Part 5, research point

Brief: look at three of the artists listed in the course materials.

Before I began this task, I listed all the artists provided in the course materials and located websites with information and images. I did this over time, only at this final point eliminating the ones I had found least engaging, thereby leaving me with these three. At this point, I realised that all of them are mixed media, they all take discarded or found objects of some kind as their subject matter, and they all project a profound sense of meaning even if they are not always forthcoming about what that might be.

Avery likens dereliction to coral reefs with, perhaps, the intention of showing that no matter how clever we think we are, when we’re gone our precious objects will be repurposed by another lifeform. Boltanski rams home the message about child victims of the holocaust in Monuments (1985) and the inevitability of death in No Man’s Land (2010). Broodthaers draws on his catalogue of talents in art, poetry, and textual skills to deliver commentaries on books, visual art, museums and institutions.


Charles Avery | National Galleries of Scotland 1973-

The first piece of work I see of his is an installation called Coral Reef which presents the observer with the interior of a room which appears to be subject to demolition. There is debris around, tyres, a length of silver tubing possibly from an air conditioning unit, and a naked structure that might have been the desk behind a customer portal. At a guess, I’d say this is standing as a metaphor for sunken debris that is rapidly repurposed by marine life, and may also suggest that, with rising sea levels, this is our fate too.


Christian Boltanski – 42 Artworks, Bio & Shows on Artsy 1944-

Some interesting ideas here, “Preoccupied with collective memory, mortality, and the passage of time, Christian Boltanski creates paintings, sculptures, films, and mixed-media installations that approach these themes in a range of styles, symbolic to direct. Boltanski often makes metaphorical use of found objects, as in No Man’s Land (2010), an enormous pile of discarded jackets set to the soundtrack of thousands of human heartbeats, suggesting the anonymity, randomness, and inevitability of death. In Monuments (1985), electrical bulbs cast a seemingly bittersweet light on pictures of child holocaust victims. Describing his interest in personal histories, Boltanski has said, “What drives me as an artist is that I think everyone is unique, yet everyone disappears so quickly. […] We hate to see the dead, yet we love them, we appreciate them.” From the website.

Boltanski seems to engage with meaning in his work – Monument was the image that struck me first and before I saw what it was about.


Marcel Broodthaers: A Retrospective | MoMA 1924-1976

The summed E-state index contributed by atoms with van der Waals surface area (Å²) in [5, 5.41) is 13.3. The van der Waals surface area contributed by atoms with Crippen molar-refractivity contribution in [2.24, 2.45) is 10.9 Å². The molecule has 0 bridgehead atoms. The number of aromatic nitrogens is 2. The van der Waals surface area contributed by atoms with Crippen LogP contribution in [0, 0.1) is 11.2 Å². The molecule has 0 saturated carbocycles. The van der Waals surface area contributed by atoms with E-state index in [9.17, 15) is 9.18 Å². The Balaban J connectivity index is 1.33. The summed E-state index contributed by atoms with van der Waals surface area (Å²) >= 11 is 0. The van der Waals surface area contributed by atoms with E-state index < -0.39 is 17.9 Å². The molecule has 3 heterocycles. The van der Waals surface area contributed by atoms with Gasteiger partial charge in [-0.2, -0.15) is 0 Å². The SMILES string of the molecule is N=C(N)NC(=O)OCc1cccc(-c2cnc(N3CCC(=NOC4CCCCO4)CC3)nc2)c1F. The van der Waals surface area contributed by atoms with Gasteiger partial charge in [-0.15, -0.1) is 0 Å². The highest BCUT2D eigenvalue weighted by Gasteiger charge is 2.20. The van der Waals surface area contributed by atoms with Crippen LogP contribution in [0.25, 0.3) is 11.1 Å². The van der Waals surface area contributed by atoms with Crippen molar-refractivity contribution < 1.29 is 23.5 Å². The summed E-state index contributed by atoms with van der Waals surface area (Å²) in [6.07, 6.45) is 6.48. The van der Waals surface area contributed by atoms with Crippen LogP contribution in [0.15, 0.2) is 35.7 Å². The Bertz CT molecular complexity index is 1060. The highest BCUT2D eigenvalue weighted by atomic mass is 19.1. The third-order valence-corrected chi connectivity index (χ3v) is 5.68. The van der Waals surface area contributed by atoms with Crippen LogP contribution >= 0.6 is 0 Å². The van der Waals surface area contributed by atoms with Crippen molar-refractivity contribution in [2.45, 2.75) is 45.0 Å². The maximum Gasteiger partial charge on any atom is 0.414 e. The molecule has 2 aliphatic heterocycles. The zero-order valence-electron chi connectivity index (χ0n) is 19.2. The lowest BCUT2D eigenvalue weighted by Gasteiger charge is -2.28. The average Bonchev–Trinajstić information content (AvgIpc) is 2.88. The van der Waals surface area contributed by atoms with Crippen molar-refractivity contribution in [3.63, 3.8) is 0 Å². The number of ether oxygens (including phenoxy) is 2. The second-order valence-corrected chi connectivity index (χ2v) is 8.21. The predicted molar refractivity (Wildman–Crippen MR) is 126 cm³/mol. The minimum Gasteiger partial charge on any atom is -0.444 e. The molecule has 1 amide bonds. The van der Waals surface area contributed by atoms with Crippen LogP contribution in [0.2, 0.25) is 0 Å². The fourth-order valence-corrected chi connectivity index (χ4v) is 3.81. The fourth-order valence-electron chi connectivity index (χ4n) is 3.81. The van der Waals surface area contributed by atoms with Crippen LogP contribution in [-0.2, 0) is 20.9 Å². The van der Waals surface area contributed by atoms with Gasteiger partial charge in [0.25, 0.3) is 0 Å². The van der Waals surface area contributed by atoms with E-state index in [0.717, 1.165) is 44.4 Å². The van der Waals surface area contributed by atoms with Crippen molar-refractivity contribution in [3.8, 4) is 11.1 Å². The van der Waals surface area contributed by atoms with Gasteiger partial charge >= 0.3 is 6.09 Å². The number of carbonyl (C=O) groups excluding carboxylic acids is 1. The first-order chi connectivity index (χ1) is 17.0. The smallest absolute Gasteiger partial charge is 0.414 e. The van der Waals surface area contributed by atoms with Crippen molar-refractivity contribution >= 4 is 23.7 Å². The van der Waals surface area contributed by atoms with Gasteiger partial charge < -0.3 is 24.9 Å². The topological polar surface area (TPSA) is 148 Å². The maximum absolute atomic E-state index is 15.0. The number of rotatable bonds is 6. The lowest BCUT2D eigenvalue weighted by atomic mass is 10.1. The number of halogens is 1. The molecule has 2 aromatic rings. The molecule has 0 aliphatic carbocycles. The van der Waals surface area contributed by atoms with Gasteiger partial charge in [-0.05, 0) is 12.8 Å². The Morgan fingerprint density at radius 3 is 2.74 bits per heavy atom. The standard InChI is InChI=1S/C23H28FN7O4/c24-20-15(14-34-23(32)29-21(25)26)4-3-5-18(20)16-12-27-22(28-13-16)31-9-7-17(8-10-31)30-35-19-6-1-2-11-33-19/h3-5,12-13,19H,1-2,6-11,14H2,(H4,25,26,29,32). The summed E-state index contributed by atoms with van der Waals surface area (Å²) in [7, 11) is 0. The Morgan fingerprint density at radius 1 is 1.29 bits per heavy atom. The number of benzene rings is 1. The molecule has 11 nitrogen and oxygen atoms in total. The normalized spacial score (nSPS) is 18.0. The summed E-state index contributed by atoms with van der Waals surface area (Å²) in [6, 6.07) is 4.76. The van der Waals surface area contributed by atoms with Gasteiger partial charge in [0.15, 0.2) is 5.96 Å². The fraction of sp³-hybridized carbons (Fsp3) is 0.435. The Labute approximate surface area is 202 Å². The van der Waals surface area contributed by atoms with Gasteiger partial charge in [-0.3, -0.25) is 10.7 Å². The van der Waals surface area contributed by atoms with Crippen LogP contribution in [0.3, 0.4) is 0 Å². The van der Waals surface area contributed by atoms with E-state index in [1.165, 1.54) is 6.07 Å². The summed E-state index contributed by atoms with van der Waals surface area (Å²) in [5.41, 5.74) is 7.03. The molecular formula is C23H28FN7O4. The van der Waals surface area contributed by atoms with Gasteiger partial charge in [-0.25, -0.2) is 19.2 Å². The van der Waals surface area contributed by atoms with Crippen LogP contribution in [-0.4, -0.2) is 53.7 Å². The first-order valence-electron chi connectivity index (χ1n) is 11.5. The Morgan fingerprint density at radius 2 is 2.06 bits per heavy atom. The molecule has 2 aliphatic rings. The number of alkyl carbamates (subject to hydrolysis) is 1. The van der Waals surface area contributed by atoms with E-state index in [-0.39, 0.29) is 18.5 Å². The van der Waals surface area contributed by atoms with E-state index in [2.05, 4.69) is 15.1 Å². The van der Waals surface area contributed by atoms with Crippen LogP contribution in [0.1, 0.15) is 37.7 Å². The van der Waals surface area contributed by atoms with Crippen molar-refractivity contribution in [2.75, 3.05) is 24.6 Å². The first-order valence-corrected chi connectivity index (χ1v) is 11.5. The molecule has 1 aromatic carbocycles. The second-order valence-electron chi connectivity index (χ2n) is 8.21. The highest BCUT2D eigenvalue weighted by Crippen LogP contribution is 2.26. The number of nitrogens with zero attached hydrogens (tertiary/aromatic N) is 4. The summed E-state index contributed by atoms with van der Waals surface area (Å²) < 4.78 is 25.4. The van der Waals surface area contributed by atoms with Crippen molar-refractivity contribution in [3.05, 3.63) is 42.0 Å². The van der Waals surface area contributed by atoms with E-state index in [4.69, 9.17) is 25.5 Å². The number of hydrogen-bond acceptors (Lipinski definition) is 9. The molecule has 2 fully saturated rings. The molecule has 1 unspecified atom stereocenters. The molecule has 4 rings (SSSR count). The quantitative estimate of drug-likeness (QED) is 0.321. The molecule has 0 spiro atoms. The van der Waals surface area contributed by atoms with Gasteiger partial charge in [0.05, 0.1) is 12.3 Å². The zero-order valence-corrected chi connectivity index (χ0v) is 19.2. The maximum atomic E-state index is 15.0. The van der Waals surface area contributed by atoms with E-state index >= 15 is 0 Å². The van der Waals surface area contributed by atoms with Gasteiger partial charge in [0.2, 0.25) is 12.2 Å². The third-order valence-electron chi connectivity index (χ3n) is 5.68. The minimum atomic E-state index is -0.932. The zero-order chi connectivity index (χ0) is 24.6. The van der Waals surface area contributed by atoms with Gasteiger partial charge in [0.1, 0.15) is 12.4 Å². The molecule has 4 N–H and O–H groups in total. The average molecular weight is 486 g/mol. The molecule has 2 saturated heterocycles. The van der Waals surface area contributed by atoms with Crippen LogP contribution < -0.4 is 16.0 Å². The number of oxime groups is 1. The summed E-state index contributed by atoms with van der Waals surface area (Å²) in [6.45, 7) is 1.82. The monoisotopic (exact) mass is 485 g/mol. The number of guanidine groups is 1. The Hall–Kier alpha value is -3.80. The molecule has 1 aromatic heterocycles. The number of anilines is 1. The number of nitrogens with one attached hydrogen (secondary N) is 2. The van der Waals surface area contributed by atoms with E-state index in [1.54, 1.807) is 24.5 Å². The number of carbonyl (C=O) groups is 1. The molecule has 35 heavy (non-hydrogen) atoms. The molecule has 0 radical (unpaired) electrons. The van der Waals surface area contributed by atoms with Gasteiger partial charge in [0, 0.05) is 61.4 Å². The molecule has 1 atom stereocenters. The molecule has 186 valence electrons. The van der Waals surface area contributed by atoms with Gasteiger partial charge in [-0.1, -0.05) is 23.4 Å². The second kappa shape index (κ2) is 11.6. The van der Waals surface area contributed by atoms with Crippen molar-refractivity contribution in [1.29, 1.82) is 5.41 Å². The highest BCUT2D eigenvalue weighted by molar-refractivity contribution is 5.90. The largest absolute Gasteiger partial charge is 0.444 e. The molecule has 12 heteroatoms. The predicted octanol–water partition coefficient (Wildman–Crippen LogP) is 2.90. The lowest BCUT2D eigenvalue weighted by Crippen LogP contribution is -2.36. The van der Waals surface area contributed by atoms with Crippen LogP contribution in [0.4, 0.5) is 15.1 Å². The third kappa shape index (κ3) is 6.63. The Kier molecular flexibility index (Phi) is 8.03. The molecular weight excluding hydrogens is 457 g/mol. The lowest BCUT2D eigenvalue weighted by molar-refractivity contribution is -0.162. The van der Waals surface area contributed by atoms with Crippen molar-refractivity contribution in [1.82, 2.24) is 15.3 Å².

Marcel Broodthaers (Belgian, 1924–1976) worked primarily as a poet until the age of 40, when he turned to the visual arts. Over the next 12 years, his work retained a poetic quality and a sense of humor that balanced its conceptual framework; for his first solo exhibition, he encased unsold copies of his latest poetry book, Pense-Bête (Memory aid, 1964), in plaster, turning them into a sculpture. Broodthaers continued to invent ways to give material form to language while working across mediums—poetry, sculpture, painting, artist’s books, printmaking, and film. From 1968 to 1972, he operated the Musée d’Art Moderne, Département des Aigles (Museum of Modern Art, Department of Eagles), a traveling museum dedicated not to his work as an artist but to the role of the institution itself and the function of art in society. In the final years of his life, Broodthaers created immersive “décors,” large-scale displays in which examples of his past work were often unified with objects borrowed for the occasion. This exhibition—the first Broodthaers retrospective organized in New York—will reunite key works from all aspects of his art making to underscore the complex trajectory of his career, which despite its brief duration proved enormously influential to future generations of artists.

From the website.

Given my growing interest in taking a multimedia approach to art – in my case film, animation, and text – someone who mixes poetry with objects, texts, and sculpture, and also came late to becoming a visual artist is an interesting character. He seemed also to invest a great deal of meaning in his work, many of which involve discarded objects such as mussel and egg shells and some, black marker redaction of text which many of us have come to associate with legal documents hard won but ultimately useless to us. I wish he had given us more clues as to what he was saying in these works, what message he had. Remote interpretation only gets us so far and is little more than unchallengeable opinion.


While the work is impactful and often emotionally loaded, I am inevitably more curious about the psychological drivers of the artists whose minds made them. Where do these thoughts and images come from? What meaning is there in them for their makers? How do they view them when the public has access and makes up its own mind about what is meant? Do they get angry at misinterpretations or just add them to a catalogue of possibilities? I’m reminded of an author whose choice of blue for the curtains in a character’s room was debated in detail on a literary site and who, when interviewed about how it maybe represented depression in the character or in the author, or symbolised the sea or the sky, hope or engulfment, said no, I just like blue. Interpretation can be a fantastical loose cannon.

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